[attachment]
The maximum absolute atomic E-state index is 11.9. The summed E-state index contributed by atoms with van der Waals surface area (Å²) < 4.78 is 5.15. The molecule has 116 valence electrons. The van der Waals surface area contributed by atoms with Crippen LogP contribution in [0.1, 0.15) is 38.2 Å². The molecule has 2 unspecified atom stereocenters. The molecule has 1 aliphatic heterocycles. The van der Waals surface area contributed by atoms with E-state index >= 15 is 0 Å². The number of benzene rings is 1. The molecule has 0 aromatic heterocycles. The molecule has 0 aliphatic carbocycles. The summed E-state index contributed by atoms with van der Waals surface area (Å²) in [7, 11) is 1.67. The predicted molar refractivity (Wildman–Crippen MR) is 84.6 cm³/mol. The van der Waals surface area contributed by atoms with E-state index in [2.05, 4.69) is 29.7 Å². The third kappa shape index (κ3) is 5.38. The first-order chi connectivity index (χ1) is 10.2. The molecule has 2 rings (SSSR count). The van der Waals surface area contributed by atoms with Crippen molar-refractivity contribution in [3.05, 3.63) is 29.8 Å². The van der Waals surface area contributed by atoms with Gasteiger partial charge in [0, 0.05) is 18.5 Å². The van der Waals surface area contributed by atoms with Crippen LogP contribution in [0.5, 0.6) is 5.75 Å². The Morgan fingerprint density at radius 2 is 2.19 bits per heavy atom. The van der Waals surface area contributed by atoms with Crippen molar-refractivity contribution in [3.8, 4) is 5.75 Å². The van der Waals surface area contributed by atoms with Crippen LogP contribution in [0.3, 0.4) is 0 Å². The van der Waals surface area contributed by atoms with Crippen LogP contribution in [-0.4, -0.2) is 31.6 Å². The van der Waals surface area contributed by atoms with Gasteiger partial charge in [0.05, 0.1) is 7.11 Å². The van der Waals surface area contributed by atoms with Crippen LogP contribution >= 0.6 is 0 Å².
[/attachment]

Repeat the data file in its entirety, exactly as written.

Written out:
The maximum absolute atomic E-state index is 11.9. The summed E-state index contributed by atoms with van der Waals surface area (Å²) < 4.78 is 5.15. The molecule has 116 valence electrons. The van der Waals surface area contributed by atoms with Crippen LogP contribution in [0.1, 0.15) is 38.2 Å². The molecule has 2 unspecified atom stereocenters. The molecule has 1 aliphatic heterocycles. The van der Waals surface area contributed by atoms with E-state index >= 15 is 0 Å². The number of benzene rings is 1. The molecule has 0 aromatic heterocycles. The molecule has 0 aliphatic carbocycles. The summed E-state index contributed by atoms with van der Waals surface area (Å²) in [7, 11) is 1.67. The predicted molar refractivity (Wildman–Crippen MR) is 84.6 cm³/mol. The van der Waals surface area contributed by atoms with E-state index in [2.05, 4.69) is 29.7 Å². The third kappa shape index (κ3) is 5.38. The first-order chi connectivity index (χ1) is 10.2. The molecule has 2 rings (SSSR count). The van der Waals surface area contributed by atoms with Crippen molar-refractivity contribution in [3.05, 3.63) is 29.8 Å². The van der Waals surface area contributed by atoms with Gasteiger partial charge in [0, 0.05) is 18.5 Å². The van der Waals surface area contributed by atoms with Crippen LogP contribution in [0.5, 0.6) is 5.75 Å². The Morgan fingerprint density at radius 2 is 2.19 bits per heavy atom. The van der Waals surface area contributed by atoms with Crippen molar-refractivity contribution in [3.8, 4) is 5.75 Å². The van der Waals surface area contributed by atoms with Crippen LogP contribution in [0.3, 0.4) is 0 Å². The van der Waals surface area contributed by atoms with Crippen LogP contribution in [-0.4, -0.2) is 31.6 Å². The van der Waals surface area contributed by atoms with Gasteiger partial charge in [0.05, 0.1) is 7.11 Å². The van der Waals surface area contributed by atoms with Crippen LogP contribution >= 0.6 is 0 Å².